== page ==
Conatus Pharmaceuticals (CNAT) continues the trend of huge pharmaceutical and biotechnology movers this week, peaking on June 11 at an intraday high of $9.87 a share.
The past week has seen huge moves in biotech after Merck & Co. (MRK) announced its purchase of Idenix Pharmaceuticals Inc (IDIX) at a 239 percent premium. Analyst speculation that Achillion Pharmaceutical Inc (ACHN) may be next then resulted in a whopping 170% gain for that small-cap biotech over Monday and Tuesday.
Both companies are conducting trials specifically involving treatment for degenerative liver and hepatitis C virus (HCV), an area of high medical need that is as of yet unmet. In a study done in early 2013, Transparency Market Research projected the global liver disease market would reach $10.9 billion by 2018, gaining ground at a rate of 8.6% each year.
Conatus opened at $6.35 a share, only a 5% jump from the previous day’s closing price of $6.05. However, investors began pouring into the stock and pushed shares higher in morning trading. Just after noon EDT, shares peaked at an intraday high of $9.87 for a gain of 55%.
Without a specific piece of news that could drive the move, it appears as though the current market fervor over potential hepatitis C treatments is probably playing a role in the day’s huge gains. The nature of the gain would seem to indicate that speculative buying ahead of a potential buyout was the catalyst, much like what’s driven Achillion higher this week, with momentum buyers jumping onto stock started to take off and driving it even higher.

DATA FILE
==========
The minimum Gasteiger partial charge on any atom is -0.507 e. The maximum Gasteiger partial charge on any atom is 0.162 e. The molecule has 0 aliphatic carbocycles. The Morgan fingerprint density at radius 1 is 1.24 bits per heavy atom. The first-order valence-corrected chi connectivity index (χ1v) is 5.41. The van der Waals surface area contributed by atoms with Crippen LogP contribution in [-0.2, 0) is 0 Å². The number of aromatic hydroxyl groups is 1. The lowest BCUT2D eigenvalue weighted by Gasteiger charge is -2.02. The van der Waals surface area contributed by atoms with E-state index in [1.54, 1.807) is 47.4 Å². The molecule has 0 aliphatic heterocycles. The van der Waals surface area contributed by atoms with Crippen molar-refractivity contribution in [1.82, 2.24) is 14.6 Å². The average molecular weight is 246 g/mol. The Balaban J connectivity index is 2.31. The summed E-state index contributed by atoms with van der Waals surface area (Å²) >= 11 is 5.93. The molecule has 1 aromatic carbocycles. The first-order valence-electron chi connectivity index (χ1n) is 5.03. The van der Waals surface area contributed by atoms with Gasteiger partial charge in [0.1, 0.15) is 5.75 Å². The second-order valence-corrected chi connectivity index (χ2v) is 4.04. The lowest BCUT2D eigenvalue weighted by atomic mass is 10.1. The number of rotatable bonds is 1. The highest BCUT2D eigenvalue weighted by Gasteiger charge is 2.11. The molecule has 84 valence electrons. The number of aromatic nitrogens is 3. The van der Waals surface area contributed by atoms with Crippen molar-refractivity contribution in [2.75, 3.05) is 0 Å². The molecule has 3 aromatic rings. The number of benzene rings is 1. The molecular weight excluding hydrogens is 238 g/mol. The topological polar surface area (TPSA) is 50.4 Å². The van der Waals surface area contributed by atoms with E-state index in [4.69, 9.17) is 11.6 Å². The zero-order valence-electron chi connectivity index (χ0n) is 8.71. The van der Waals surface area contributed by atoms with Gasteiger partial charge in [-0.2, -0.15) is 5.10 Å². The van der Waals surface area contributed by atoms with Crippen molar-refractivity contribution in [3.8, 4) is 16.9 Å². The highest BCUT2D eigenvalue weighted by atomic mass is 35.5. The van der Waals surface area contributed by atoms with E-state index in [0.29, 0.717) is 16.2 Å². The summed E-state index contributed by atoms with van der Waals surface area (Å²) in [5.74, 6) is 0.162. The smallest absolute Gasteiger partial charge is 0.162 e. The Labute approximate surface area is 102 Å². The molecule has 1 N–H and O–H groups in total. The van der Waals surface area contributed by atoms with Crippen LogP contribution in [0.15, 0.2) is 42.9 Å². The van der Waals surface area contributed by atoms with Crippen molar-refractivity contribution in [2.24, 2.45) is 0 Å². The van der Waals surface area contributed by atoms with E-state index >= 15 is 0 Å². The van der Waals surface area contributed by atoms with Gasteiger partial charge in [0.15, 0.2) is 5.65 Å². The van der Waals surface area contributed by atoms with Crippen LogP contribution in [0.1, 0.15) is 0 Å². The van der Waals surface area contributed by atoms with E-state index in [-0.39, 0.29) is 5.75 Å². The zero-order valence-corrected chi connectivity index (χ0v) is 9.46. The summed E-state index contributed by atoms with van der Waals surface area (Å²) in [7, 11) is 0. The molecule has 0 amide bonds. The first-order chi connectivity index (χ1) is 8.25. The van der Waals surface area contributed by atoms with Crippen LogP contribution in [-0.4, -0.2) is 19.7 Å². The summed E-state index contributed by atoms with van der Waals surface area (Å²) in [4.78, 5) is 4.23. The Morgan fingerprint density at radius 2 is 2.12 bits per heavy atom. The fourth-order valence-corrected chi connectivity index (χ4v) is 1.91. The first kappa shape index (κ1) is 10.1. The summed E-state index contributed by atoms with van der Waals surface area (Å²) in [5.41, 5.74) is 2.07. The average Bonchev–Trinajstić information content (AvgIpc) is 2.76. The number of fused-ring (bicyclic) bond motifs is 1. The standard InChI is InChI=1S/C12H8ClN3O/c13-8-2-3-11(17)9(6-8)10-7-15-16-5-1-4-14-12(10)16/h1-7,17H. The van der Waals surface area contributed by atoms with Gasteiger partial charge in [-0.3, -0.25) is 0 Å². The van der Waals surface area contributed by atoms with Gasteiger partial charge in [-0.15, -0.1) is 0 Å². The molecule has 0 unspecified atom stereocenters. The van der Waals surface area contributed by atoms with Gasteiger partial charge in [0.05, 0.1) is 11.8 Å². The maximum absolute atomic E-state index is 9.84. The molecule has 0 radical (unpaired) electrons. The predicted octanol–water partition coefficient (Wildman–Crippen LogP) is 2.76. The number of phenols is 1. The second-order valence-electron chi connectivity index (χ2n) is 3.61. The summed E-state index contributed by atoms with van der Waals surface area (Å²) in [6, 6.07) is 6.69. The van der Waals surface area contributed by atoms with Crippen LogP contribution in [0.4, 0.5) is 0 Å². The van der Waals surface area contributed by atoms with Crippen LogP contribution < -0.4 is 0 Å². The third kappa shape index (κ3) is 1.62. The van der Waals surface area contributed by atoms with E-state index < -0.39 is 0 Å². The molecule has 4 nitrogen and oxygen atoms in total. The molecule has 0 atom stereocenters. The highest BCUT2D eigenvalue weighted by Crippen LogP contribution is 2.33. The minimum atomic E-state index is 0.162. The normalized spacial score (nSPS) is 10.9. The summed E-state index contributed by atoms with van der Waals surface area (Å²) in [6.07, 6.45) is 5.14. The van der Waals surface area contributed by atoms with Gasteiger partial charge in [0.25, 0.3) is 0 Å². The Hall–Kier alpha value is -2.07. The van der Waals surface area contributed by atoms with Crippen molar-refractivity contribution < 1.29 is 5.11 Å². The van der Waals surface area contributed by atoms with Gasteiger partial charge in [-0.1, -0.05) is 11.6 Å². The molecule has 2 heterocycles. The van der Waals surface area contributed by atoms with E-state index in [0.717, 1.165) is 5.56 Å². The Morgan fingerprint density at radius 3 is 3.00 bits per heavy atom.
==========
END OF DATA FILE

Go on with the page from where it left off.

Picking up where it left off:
Emricasan, the Prospective Cure-all
As one of the few companies currently developing treatment for a wide range of liver diseases, Conatus is particularly appealing for its potential to reach millions in the healthcare market. At the going rate of around $1,000 per pill for Gilead Sciences’ (GILD) Sovaldi, hepatitis C treatments present incredibly lucrative profit potential.
But Conatus’ shining star, Emricasan, is a treatment for a variety of liver diseases. Clinical trials have shown the drug is effective regardless of the initial factor causing organ damage, from alcoholism to the hepatitis C virus (HCV). At a shareholder meeting in May, the company announced it had initiated another series of clinical trials of Emricasan for three diseases: acute-on-chronic liver failure (ACLF), recurrent post-transplant liver fibrosis in individuals with the hepatitis C virus, and nonalcoholic fatty liver disease (NASH).
The drug has proven impressive in trial thus far. Previously manufactured by Pfizer, Conatus acquired the rights to Emricasan in 2010. Development had previously been put on hold at Pfizer due to clinical safety concerns involving cancer risk signals.
Prior to its IPO, Conatus received clearance from the FDA to conduct safety studies and clinical development in more than 500 individuals. Trials returned positive results without issue, and although the resurfacing of cancer risk signals is still a concern, the evidence to-date is promising.
Huge Prospects in Profits
The market for these diseases is estimated around 147 million individuals. With so few biotech players in the liver disease market, Conatus shows significant potential for huge profits if these trials are successful. Particularly given that the drug shows so much versatility. The lucrative HCV market that’s driving profits for Gilead right now could easily just be a segment of the total patient population that would be served by Emricasan.
Should Emricasan prove safe and effective in all tested instances of liver damage, its release to the healthcare market could push Conatus to the forefront of liver disease treatment.
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